Vitamins for Winter Pet Health
Thu, Feb 21 | Leave a Comment
We spoke with Kendra Pope, DVM, veterinarian at Saint Francis Veterinary Center, to help us figure out just what extra vitamins and minerals we might want to consider for our pet's diet this winter, and why.
Just like humans, pets with arthritis and orthopedic disease can become more uncomfortable and stiff in the cold winter months, says Dr. Pope. Joint supplements are fairly well-tolerated in animals and are readily available, often through your veterinarian or local pet store, making a trial of these supplements potentially worthwhile. Just remember that it may take up to three months before you see the benefits to your pet.
'Colds' and 'flus' are uncommon in animals, although dogs and cats do have a large immune system. Our pets can often experience occasional diarrhea, loose stool or excessive flatulence for a variety of reasons, but bacterial dysbiosis (an imbalance) may be one, says Dr. Pope. Frequent use of antibiotics, ingestion of dead animals or the consumption of animal feces may also contribute to an overgrowth of 'bad' bacteria within the intestines. Probiotics can help restore the 'good' bacteria while promoting normal intestinal function. If you are going to consider the use of probiotics for your pet, remember to purchase canine or feline specific brands, as these strains of bacteria are very different from the strains available over the counter for humans.
Fish oil has long been recommended for conditions ranging from itchy skin to kidney disease. The winter months may exacerbate your pet's dry hair coat, orthopedic disease or other chronic condition, and he could benefit from the anti-inflammatory, immune boosting and coat brightening effects of fish oil supplementation. Formulations that specifically contain EPA and list the milligram of EPA per serving are recommended to achieve the best results. High doses of fish oil can lead to diarrhea, as well as your pet having a 'fishy' odor.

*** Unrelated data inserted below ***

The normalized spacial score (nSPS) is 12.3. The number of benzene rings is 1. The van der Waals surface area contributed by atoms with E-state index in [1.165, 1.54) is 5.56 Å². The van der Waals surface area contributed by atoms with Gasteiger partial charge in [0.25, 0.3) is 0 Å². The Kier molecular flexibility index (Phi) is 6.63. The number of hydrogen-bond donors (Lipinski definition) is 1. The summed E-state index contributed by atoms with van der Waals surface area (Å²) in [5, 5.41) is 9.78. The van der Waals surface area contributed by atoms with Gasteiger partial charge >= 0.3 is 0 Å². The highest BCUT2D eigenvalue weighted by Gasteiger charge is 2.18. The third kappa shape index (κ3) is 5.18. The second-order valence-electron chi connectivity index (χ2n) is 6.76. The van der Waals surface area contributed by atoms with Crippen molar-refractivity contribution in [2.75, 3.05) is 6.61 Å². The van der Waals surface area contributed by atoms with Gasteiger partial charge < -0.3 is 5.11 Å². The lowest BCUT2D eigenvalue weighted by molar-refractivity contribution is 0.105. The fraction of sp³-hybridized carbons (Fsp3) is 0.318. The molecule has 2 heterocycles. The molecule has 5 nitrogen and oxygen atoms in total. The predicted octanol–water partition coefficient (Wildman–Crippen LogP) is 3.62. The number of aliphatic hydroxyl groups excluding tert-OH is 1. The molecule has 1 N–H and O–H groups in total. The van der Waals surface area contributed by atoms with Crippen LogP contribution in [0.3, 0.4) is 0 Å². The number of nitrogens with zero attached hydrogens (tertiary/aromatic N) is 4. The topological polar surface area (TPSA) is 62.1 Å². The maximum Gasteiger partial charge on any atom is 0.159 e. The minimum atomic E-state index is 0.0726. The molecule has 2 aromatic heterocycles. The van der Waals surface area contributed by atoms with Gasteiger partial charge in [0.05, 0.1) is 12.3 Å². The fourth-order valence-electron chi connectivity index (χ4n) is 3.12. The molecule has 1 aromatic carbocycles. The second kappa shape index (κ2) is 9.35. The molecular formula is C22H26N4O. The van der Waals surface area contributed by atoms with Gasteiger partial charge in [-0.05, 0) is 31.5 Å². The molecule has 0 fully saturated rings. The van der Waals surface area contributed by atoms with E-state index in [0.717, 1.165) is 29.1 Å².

Fruits and Veggies--Nature's Multivitamin
Many pets eat commercially prepared pet food, so there is no need to supplement with additional multivitamins. In fact, pets fed commercial diets along with high doses of multivitamins are at risk for certain vitamin toxicities that could cause skeletal problems, muscle atrophy or blood vessel disorders. However, dogs and cats that eat home cooked or raw diets may need daily multivitamins along with calcium supplementation to ensure all trace vitamins and minerals are accounted for, although these diets should be closely monitored by a veterinarian. Supplementation with fruits and vegetables are a safe way to provide your pet with additional nutrients during the winter months. Check with your veterinarian to make sure you are aware which foods are and are not safe for your pet before you feed him new things.
Depending on where you live, winter can be extremely cold. Just like us, our pets could benefit from foods that warm them from the inside out, says Dr. Pope. For example, foods like venison, lamb, oats, ginger, squash, pumpkin, papaya, cinnamon and turmeric are all warming foods and spices that could be added to your pet's diet. Just remember to be conscious of the amount you give, since intestinal upset can occur if too much is added at once. Consult your veterinarian in cases where food allergies or inflammatory bowel conditions may exist.
The article Vitamins for Winter Pet Health was originally published on Pet360.com.
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